Of course, “Paul Newman Daytona” was never declared an official moniker, but the term spread like wildfire amongst Rolex aficionados and is still used today to refer to a very specific type of dial on these references. Though there are several, very precise methods of recognizing a Paul Newman “exotic” dial, these two design characteristics are the easiest to spot: contrasting colours between the dial and subdials; and a seconds track placed an outer ring that must be the same colour as the subdials.
These pieces, which once retailed for about $200 and could remain on boutique shelves for months before being sold, today boast a minimum asking price of $100,000, according to Hodinkee watch blog. The most expensive Paul Newman Daytona ever sold was auctioned off for a whopping $1.1 million at Christie’s auction house in 2013. Two years later, a non-Paul Newman 6263 that once belonged to singer Eric Clapton went under the hammer for $1.4m.
Through the ’70s and ’80s, several more iterations of the Daytona were released boasting improved movements. Rolex became a bit more adventurous in their designs, experimenting with materials and choosing colour schemes that at times bordered on flashy – such as gold dials on 18-karat gold cases. But it was the launch of the El Primero line (reference 16520) in 1988 that truly pushed the Daytona into a whole new horological stratosphere, officially cementing its superstar status.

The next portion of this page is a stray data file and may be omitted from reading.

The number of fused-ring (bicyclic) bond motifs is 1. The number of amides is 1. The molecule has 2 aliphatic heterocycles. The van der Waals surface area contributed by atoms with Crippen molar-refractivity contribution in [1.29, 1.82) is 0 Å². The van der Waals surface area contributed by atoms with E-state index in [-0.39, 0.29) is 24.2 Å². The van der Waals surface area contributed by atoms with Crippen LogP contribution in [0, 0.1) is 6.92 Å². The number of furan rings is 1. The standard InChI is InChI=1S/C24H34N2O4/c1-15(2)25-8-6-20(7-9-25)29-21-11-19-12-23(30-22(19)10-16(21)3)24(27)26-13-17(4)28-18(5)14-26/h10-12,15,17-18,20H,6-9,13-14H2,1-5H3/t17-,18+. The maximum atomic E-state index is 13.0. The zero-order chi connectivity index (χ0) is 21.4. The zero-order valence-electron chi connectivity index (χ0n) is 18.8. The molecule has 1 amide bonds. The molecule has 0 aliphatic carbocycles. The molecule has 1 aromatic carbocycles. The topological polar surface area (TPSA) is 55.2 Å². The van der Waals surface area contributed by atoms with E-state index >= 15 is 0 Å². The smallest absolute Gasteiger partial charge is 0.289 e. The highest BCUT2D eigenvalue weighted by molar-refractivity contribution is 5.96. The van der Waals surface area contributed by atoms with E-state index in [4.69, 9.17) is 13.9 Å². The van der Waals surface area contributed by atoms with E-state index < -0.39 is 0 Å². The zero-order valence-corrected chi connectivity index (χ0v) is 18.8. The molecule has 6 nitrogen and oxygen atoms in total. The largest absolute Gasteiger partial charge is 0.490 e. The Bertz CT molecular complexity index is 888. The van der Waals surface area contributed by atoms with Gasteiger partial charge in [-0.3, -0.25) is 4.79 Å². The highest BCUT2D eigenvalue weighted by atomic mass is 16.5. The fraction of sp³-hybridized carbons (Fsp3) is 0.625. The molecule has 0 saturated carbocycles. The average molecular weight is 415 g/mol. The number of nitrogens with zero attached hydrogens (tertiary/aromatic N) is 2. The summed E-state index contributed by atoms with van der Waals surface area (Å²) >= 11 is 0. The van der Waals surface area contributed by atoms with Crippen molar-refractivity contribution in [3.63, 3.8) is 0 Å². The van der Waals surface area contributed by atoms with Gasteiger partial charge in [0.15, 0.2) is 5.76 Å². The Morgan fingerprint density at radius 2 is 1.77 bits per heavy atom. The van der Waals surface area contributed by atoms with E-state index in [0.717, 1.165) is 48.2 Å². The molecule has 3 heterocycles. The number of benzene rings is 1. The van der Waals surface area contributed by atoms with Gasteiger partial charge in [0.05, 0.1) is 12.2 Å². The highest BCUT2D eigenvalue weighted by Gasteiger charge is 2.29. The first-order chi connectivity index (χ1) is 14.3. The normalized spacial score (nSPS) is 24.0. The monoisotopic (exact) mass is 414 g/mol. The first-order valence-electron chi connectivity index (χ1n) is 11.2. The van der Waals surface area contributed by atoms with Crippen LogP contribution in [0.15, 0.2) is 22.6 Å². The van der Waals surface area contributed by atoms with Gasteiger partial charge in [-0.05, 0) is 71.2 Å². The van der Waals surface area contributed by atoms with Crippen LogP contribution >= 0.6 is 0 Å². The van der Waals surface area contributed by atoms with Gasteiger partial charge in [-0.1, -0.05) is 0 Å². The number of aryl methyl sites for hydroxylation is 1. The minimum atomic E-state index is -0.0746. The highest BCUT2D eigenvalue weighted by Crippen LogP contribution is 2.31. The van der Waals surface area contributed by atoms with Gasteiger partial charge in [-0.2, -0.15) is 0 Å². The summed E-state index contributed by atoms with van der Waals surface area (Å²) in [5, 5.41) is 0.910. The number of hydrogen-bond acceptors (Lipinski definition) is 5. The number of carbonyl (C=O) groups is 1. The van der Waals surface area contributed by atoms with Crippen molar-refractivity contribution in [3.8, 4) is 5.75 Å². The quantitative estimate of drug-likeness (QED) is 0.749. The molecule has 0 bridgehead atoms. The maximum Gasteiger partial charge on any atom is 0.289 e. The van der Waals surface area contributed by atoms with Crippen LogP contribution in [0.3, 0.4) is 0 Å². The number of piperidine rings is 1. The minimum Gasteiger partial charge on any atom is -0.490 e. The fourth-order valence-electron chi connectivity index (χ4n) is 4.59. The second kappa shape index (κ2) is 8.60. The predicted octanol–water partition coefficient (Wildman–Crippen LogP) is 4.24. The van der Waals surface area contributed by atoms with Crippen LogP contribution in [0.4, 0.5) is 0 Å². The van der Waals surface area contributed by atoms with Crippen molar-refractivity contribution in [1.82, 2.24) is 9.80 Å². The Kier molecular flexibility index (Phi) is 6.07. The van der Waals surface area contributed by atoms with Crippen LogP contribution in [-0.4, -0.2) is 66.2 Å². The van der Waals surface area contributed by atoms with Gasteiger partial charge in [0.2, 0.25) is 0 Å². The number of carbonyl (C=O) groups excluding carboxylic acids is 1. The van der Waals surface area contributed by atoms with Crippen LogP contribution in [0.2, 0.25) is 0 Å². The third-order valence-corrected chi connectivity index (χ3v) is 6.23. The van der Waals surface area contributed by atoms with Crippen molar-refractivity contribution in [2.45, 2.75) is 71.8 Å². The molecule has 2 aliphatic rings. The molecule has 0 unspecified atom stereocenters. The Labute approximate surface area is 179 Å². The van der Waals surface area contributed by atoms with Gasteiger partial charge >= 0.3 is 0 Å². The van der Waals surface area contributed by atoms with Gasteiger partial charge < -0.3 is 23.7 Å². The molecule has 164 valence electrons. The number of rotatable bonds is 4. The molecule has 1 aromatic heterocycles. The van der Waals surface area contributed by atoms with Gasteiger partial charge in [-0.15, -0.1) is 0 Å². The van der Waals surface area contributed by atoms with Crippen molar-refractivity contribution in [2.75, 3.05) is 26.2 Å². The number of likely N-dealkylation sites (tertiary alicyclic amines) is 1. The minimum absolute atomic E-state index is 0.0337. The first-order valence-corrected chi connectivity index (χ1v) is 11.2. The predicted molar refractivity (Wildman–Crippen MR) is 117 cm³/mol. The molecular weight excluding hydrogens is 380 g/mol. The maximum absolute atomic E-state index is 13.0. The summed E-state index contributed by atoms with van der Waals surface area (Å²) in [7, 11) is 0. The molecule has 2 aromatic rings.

Powered by a hybrid movement built around the very rare Zenith Calibre 4030, this self-winding piece had a much larger case of 40mm and was one of the first to use a sturdier sapphire crystal instead of acrylic. It also came at the tail-end of watchmaking’s so-called Quartz Crisis, when Japan’s quartz technology had lost its nuance and collectors were once again on the look-out for superlative mechanical watches. Demand for this new “Zenith Daytona” surged to the point that authorized dealers worldwide began to keep waiting lists of potential buyers and pieces sold on the grey market (pre-loved) nearly doubled in price.
It’s nearly three decades later and not much has changed. This astonishing trend of demand far outweighing supply is still seen today – perhaps even more so now that the Daytona comes equipped with a 100% Rolex movement. Its most recent iteration, reference 116500 LN, was unveiled at luxury watch and jewellery show Baselworld 2016 with the in-house calibre 4130 movement and a monobloc Cerachrom bezel. Flooded with orders of “the watch Rolex lovers have been waiting for,” authorized dealers are predicting to see waiting lists that could extend up to five years, according to The New York Times.
To horology fans familiar with Rolex, this almost child-like excitement for a new Daytona was not unexpected. But why – in this digital age of smartphones and smartwatches – is there still such a frenzy surrounding a mechanical timepiece that came out more than 50 years ago? As watch blog Hodinkee succinctly explains: “Rolex produces icons, and the Daytona is arguably the icon in a family of nothing but icons.”